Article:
Classic Head Half Eagles

Few gold coins circulated freely in the United States during the earliest decades of the 19th century. During much of this time, the bullion content of every U.S. gold coin exceeded its face value, if exchanged for silver on the world market. This led to enormous melting losses.

Congress sought to eliminate the profit margin of the bullion speculators by reducing the gold weight in U.S. coinage by about 6.3%. To reflect the new standard, the Classic Head type was released in August 1834, produced in quarter eagle ($2.50) and half eagle ($5) denominations.

With the incentive to export and melt removed, for the first time U.S. gold became a sustainable force in everyday commerce. The Classic Head U.S. five dollar gold coin was minted only from 1834-1838, but during this time, almost the exact same number of half eagles were coined as the Early Half Eagles of 1795 to 1834.

Mint Engraver William Kneass depicted a somewhat masculine Liberty facing left. Her thick, curly hair was kept under wraps by a LIBERTY headband. The reverse was essentially a continuation of the John Reich eagle design from 1807.

Classic Head Half Eagle
Coin Photos courtesy of Ira & Larry Goldberg Coins & Collectibles, Inc., Beverly Hills, CA

Kneass and his successor, Christian Gobrecht, continuously dabbled with the design throughout the short run of the Classic Head type, creating at least a dozen varieties to collect of gold half eagle coins.

The Battle of the Alamo

While This Coin Was Minted...

In 1836, nearly 190 Texans fought the Mexican Army from inside an old mission chapel in San Antonio called the Alamo. The Texans were fighting for independence from Mexico. Colonel James Bowie and Colonel William B. Travis commanded the Alamo garrison, including famed backwoodsman Davy Crockett. The Mexicans, led by General Antonio López de Santa Anna, were determined to capture the Alamo. On March 6, 1836, the Mexicans launched their final assault, ending the 13-day standoff. An estimated 1500 Mexican soldiers died in the siege. There were no Texan survivors, though a small number of non-combatants were spared. On April 21, 1836, Sam Houston, commander of the Texas Army, led a surprise attack on Santa Anna's men. Shouting, "Remember the Alamo!" the Texans won the battle at San Jacinto in 18 minutes and secured Texas independence from Mexico.

Image courtesy of Library of Congress.

The last of the Classic Head Half Eagles was released in 1838. The following year, Gobrecht’s Coronet Head $5 gold coin took over and remained in production until 1907. Because the Classic Head was nearly identical in diameter and weight to its replacement, it saw heavy duty circulation for many years. Consequently, relatively few mint state examples exist today.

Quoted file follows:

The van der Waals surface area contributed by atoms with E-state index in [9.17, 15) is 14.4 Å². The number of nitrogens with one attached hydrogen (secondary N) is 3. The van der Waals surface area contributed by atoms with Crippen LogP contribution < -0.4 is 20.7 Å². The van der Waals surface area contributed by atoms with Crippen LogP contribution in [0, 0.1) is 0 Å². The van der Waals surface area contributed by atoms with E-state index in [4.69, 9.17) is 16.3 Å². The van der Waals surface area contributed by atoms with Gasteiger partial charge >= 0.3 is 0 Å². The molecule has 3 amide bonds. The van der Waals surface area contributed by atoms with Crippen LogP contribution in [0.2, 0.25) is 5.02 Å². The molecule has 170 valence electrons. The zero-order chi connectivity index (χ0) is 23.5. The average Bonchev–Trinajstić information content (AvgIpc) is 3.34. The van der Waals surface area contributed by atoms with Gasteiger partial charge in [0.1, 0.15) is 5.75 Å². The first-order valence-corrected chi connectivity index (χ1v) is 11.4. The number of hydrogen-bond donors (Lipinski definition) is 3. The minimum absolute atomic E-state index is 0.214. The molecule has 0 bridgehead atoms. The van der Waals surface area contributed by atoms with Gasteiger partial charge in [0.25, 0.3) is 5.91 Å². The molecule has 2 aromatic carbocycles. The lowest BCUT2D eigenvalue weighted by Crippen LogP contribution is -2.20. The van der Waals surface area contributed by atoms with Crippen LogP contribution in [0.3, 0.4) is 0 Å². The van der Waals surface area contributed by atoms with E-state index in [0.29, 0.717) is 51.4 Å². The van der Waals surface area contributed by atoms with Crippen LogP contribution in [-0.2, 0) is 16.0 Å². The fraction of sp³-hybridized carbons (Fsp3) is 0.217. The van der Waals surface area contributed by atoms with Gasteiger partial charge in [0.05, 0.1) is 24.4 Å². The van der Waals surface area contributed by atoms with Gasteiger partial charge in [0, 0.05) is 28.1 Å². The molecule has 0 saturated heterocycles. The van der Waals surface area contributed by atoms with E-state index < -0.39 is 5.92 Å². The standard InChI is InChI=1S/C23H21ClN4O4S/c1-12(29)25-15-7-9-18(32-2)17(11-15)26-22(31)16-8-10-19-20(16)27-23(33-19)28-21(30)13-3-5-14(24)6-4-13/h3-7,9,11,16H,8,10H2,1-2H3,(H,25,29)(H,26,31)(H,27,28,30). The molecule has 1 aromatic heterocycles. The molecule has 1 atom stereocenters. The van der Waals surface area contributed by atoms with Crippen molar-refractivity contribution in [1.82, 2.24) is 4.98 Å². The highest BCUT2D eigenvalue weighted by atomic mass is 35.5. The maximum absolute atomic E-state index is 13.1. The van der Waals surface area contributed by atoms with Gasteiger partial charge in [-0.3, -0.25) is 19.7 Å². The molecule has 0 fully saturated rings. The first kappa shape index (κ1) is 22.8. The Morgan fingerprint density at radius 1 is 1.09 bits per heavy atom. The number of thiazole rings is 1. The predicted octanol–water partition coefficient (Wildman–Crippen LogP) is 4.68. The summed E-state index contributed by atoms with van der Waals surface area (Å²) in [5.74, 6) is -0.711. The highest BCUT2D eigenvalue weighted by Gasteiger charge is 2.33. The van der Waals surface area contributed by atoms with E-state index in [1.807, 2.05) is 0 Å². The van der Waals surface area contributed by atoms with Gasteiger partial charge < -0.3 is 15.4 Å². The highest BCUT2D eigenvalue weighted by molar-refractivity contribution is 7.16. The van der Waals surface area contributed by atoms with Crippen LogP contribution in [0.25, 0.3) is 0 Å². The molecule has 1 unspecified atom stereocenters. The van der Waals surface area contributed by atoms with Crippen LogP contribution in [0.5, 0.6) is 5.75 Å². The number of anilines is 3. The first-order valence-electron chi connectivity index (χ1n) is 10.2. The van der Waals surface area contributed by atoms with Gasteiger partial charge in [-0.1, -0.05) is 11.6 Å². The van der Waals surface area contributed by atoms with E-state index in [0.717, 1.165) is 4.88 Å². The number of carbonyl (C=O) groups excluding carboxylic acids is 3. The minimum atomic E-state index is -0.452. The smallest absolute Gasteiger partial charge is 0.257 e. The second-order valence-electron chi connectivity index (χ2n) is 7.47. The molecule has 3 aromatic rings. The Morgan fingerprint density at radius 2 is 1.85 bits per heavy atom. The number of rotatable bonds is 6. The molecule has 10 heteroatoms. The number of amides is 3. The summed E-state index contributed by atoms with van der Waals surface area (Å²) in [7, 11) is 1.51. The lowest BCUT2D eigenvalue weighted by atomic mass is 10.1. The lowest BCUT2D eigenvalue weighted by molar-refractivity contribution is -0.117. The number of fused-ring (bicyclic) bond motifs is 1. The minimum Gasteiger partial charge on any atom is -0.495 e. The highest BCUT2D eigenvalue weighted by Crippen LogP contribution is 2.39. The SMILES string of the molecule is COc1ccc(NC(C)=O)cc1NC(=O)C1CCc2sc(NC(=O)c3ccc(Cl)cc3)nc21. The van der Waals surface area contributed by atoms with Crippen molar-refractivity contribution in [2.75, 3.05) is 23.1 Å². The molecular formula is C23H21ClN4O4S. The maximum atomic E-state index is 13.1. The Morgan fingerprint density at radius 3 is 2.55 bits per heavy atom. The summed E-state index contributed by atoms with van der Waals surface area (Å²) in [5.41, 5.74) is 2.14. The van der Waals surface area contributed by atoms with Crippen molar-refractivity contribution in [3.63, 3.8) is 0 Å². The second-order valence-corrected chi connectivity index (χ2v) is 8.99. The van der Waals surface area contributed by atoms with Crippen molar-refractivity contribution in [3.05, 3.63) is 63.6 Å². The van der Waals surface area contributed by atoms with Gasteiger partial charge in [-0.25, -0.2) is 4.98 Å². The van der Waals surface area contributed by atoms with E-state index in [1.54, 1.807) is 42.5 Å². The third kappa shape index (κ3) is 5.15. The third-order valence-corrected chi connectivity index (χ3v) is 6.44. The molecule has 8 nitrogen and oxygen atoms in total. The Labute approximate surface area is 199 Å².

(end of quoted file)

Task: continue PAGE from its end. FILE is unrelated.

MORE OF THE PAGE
Classic Head type production, though brief, played an important transitional role in the evolution of United States coinage. The inability to retain gold coinage in circulation was both a hindrance to economic activity at home and a blow to national pride abroad. The issuance of the Classic Head type resolved longstanding hard currency challenges while bringing the United States one step closer its Old World competitors.

There are a few proof examples of the Classic Head Half Eagle, but they number no more than 20 for the entire series and are worth a minimum of six figures each. The key dates of the series are the 1834 Cross 4, the 1838-C, and the 1838-D. These coins are actively sought by earnest collectors and always have been, as evidenced by their stellar price advancements over time. What’s nice too, about the Classic Head key dates is that in lower grades, they’re still quite affordable to semi-affluent numismatists. Thus, the key dates of the series are:

It is smart idea to buy key date Classic Head Half Eagles that have been certified by one of the four most reputable grading service companies: PCGS, NGC, ICG, or ANACS.  At the very least, make sure the seller is well spoken of in numismatic circles. Swindlers take advantage of collector eagerness to own Charlotte and Dahlonega gold coinage, and will seize the opportunity to sell overgraded or fake material to inexperienced buyers.

The links below take you to eBay US coin auctions featuring key date Classic Head Half Eagles. The left hand side of each "Sales Box" depicts value trends over a very long period of time for the indicated key date in F-12 condition.  The percent annual increase since 1950 is computed to facilitate comparisons.  The right side of the box is a link to eBay US coin auctions that is coded to isolate the Classic Head key dates for sale right now. Keep in mind that even on eBay, where many thousands of coins are for sale all the time, there is good possibility the key date "For Sale" search will come up empty. The dates below are rare, but not ultra rare, so if you keep checking back, you'll eventually get a chance to own a Classic Head Half Eagle key. One other thing: The coin pictured for sale, if any, is not necessarily the same condition coin as that represented in the value trend analysis on left hand side.

1834 Cr 4
Classic Head HE
Condition: F-12

Classic Head HE
Condition: F-12

% Annual Increase Since 1950  =

% Annual Increase Since 1950  =


Classic Head HE
Condition: F-12

% Annual Increase Since 1950  =


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